Investigative Authorities Must Verify and Explain What Police Did

A police officer on active duty involved in the investigation of a case uncovered by the Metropolitan Police Department gave unusual testimony in court: “The case was a fabrication.” What happened? The investigative authorities must thoroughly examine and explain the case.

In 2020, the MPD arrested the president and two others of a manufacturing company on suspicion of violating the Foreign Exchange and Foreign Trade Law by allegedly exporting without government permission a machine that could be used for military purposes.

The machine can process liquids into powder and is used to make products such as powdered milk. The Economy, Trade and Industry Ministry’s ordinance stipulates that permission must be obtained before exporting items that have special functions. This is because there is concern that such items could be misused to manufacture biological weapons.

The three were indicted, but in 2021 just before the first hearing in the trial, the Tokyo District Public Prosecutors Office withdrew the indictment. The defense argued that the machine did not fall under the category of products requiring export permission, based on repeated experiments on its own, and prosecutors found it difficult to refute the argument.

Although it may have been a difficult case to prove regarding the function of the machine, the three arrested were detained for up to 11 months, and one of them died of illness before the indictment was rescinded. The grief and anger of the person and his bereaved family must be more than one can imagine.

Even now, the police and prosecutors reportedly have not offered any explanation or apology. If they continue to maintain that there was nothing wrong with the investigation and show no remorse for what they have done, then it must be said that they are self-righteous.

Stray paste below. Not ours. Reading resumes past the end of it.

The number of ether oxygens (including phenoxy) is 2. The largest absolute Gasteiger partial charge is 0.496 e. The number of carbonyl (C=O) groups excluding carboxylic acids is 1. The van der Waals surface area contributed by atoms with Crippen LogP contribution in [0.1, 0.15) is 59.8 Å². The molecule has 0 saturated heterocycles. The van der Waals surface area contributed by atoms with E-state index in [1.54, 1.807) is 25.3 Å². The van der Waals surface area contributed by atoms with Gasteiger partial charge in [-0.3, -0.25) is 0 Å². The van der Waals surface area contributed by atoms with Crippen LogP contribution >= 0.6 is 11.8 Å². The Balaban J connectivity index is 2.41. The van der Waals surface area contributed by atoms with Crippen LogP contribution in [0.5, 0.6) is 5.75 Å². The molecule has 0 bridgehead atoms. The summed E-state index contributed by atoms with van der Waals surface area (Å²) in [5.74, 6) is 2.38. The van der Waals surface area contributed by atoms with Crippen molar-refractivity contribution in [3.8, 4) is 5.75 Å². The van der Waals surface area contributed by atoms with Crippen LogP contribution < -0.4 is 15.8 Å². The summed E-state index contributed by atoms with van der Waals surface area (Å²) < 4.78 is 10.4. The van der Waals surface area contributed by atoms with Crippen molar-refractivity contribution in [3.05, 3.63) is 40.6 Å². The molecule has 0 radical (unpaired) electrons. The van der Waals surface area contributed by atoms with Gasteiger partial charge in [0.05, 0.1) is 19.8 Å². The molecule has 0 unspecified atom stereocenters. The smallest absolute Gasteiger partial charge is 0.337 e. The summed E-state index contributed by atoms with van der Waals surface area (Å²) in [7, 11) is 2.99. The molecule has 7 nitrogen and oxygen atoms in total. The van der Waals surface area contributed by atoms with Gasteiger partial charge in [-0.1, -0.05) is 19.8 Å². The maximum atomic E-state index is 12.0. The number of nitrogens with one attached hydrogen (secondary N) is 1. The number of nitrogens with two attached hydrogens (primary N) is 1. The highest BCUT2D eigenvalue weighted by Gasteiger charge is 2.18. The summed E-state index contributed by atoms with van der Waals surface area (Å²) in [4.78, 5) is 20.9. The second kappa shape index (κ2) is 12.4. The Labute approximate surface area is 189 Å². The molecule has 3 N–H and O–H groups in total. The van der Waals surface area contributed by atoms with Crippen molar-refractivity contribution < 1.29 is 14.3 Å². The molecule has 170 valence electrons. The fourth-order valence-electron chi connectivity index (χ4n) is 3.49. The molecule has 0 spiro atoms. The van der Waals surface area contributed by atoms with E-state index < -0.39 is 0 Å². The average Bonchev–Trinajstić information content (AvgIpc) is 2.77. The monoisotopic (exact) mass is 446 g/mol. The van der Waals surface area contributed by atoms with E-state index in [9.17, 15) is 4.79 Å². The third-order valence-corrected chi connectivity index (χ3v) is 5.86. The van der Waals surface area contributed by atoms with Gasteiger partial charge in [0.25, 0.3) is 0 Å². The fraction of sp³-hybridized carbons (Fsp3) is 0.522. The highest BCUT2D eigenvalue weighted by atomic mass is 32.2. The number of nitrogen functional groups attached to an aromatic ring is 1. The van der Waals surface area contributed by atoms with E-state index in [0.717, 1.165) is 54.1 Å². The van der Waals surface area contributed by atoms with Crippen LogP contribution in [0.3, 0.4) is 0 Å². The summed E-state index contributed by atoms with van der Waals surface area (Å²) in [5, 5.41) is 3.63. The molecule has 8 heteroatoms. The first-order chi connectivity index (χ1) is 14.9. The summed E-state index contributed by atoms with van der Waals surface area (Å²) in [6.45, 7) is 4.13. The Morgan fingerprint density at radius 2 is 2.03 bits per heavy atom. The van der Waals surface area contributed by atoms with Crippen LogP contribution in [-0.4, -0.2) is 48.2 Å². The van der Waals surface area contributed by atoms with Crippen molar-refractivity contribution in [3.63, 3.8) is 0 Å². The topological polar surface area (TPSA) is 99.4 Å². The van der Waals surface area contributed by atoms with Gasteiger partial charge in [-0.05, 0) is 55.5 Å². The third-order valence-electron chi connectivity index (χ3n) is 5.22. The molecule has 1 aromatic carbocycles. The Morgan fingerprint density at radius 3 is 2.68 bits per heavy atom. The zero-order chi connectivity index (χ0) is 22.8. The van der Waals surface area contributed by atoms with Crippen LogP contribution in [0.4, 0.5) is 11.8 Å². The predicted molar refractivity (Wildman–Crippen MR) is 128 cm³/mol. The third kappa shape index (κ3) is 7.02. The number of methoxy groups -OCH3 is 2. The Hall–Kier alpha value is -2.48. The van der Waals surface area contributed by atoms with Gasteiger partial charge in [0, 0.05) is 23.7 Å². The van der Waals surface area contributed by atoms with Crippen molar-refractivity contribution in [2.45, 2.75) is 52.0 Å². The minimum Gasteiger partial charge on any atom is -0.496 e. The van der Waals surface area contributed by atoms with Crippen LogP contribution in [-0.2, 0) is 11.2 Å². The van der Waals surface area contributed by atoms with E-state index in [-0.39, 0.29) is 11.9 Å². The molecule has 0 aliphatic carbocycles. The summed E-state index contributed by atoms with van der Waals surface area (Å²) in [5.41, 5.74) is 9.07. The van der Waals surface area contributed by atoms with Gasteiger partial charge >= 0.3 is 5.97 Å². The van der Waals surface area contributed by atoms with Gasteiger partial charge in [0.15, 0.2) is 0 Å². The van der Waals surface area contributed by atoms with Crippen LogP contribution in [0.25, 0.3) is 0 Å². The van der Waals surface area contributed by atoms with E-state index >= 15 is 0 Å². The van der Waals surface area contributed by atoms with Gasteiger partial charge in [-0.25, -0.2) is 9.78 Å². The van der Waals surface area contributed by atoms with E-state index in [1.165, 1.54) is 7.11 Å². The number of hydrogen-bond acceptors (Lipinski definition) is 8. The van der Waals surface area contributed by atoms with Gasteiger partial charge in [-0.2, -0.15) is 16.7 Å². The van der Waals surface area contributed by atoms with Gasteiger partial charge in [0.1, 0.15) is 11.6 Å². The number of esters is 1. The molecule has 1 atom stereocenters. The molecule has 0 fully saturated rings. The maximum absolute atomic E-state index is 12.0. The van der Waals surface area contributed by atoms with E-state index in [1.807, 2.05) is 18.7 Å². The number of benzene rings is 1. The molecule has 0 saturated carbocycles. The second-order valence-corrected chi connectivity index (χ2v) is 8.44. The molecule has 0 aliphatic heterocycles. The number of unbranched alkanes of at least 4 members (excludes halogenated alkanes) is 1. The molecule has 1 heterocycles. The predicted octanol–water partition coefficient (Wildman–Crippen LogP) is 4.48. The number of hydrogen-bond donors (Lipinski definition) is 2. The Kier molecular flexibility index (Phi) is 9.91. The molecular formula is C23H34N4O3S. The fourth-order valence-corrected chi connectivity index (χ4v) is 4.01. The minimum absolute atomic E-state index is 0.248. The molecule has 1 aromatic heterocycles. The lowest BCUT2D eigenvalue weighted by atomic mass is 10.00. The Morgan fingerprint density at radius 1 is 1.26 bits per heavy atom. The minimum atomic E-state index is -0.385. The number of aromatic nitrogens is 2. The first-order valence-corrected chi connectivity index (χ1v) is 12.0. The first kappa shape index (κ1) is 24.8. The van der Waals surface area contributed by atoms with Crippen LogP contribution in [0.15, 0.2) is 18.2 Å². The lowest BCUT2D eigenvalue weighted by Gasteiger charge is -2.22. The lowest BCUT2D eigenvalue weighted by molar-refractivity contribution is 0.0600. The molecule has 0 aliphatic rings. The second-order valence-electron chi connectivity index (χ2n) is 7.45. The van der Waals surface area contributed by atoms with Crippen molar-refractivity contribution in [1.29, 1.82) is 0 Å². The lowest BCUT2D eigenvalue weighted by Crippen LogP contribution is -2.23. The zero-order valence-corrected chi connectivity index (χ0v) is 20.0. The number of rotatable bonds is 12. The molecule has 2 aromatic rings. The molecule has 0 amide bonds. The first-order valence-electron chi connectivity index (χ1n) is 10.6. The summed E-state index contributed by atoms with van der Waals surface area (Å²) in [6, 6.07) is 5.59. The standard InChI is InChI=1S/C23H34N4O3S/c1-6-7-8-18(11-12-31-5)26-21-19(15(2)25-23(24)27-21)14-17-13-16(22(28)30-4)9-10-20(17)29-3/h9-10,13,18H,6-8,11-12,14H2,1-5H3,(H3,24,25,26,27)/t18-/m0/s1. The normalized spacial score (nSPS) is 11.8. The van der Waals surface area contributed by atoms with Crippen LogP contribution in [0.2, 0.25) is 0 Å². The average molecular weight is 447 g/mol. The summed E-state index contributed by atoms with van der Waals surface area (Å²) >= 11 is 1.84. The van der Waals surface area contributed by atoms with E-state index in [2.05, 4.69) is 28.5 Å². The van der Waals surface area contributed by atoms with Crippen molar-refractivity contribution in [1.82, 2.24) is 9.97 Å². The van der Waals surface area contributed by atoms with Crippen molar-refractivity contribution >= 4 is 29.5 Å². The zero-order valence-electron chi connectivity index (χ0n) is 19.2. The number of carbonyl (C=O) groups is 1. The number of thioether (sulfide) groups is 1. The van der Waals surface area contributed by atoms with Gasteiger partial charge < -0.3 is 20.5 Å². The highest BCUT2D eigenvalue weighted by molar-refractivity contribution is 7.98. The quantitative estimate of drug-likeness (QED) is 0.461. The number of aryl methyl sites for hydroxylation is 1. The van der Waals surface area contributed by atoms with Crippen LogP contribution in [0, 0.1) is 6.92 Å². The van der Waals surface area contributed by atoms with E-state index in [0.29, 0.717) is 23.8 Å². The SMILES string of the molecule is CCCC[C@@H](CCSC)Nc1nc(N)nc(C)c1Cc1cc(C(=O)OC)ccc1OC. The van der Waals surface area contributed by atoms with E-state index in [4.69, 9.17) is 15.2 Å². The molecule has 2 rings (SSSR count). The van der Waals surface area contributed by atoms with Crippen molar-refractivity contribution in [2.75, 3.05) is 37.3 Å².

This time, in a lawsuit seeking state compensation over the illegality of the investigation, the police officer in charge of the case at the MPD’s Public Security Bureau appeared as a witness and stated that the incident was a “fabrication.” Some of his statements could be taken to indicate that the desire for career advancement on the part of senior officers in the investigative headquarters was behind the incident.

Another police officer testified that he advised his superior to conduct an additional investigation but was told, “What if the case breaks down?”

Although the superior stated in court that it was a proper investigation, it is unprecedented for the two subordinates together to criticize the investigation. A ministry official in charge also testified that he repeatedly told the police that the case did not constitute unauthorized export.

The police may have stuck to the initial story they drew up about the case, refusing to look at evidence that was unfavorable to proving it. Did prosecutors properly lead the investigation? With so many voices raising questions about the investigation, the process should be clarified.

Economic security is becoming increasingly important. While it is important to strictly monitor Japan’s cutting-edge technology to ensure that it does not get leaked out of the country, investigations must not go to extremes.

It is only with the trust of the public that the police and prosecutors are given strong authority to make arrests and take other actions. If an investigation like this case is repeated, that trust could surely be shaken.

(From The Yomiuri Shimbun, July 20, 2023)